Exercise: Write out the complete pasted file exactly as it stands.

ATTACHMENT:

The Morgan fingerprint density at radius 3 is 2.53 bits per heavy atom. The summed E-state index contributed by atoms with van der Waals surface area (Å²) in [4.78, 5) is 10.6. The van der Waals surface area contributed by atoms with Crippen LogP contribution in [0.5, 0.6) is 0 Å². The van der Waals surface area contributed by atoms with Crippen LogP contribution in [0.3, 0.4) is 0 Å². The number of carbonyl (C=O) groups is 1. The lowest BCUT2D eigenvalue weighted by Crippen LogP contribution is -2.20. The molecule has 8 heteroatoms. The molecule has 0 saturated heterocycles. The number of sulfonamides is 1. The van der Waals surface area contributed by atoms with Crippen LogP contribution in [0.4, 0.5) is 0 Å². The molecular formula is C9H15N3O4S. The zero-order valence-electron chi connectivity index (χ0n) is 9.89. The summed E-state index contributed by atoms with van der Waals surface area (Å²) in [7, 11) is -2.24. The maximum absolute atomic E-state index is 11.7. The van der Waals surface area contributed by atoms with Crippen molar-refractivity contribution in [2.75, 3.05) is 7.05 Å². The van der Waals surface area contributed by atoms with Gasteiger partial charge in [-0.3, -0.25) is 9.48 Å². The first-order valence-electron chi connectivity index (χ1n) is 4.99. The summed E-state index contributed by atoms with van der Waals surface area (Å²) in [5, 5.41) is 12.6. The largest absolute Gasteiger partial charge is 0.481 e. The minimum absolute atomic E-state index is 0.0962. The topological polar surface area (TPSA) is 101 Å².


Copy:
The Morgan fingerprint density at radius 3 is 2.53 bits per heavy atom. The summed E-state index contributed by atoms with van der Waals surface area (Å²) in [4.78, 5) is 10.6. The van der Waals surface area contributed by atoms with Crippen LogP contribution in [0.5, 0.6) is 0 Å². The van der Waals surface area contributed by atoms with Crippen LogP contribution in [0.3, 0.4) is 0 Å². The number of carbonyl (C=O) groups is 1. The lowest BCUT2D eigenvalue weighted by Crippen LogP contribution is -2.20. The molecule has 8 heteroatoms. The molecule has 0 saturated heterocycles. The number of sulfonamides is 1. The van der Waals surface area contributed by atoms with Crippen LogP contribution in [0.4, 0.5) is 0 Å². The molecular formula is C9H15N3O4S. The zero-order valence-electron chi connectivity index (χ0n) is 9.89. The summed E-state index contributed by atoms with van der Waals surface area (Å²) in [7, 11) is -2.24. The maximum absolute atomic E-state index is 11.7. The van der Waals surface area contributed by atoms with Crippen molar-refractivity contribution in [2.75, 3.05) is 7.05 Å². The van der Waals surface area contributed by atoms with Gasteiger partial charge in [-0.3, -0.25) is 9.48 Å². The first-order valence-electron chi connectivity index (χ1n) is 4.99. The summed E-state index contributed by atoms with van der Waals surface area (Å²) in [5, 5.41) is 12.6. The largest absolute Gasteiger partial charge is 0.481 e. The minimum absolute atomic E-state index is 0.0962. The topological polar surface area (TPSA) is 101 Å².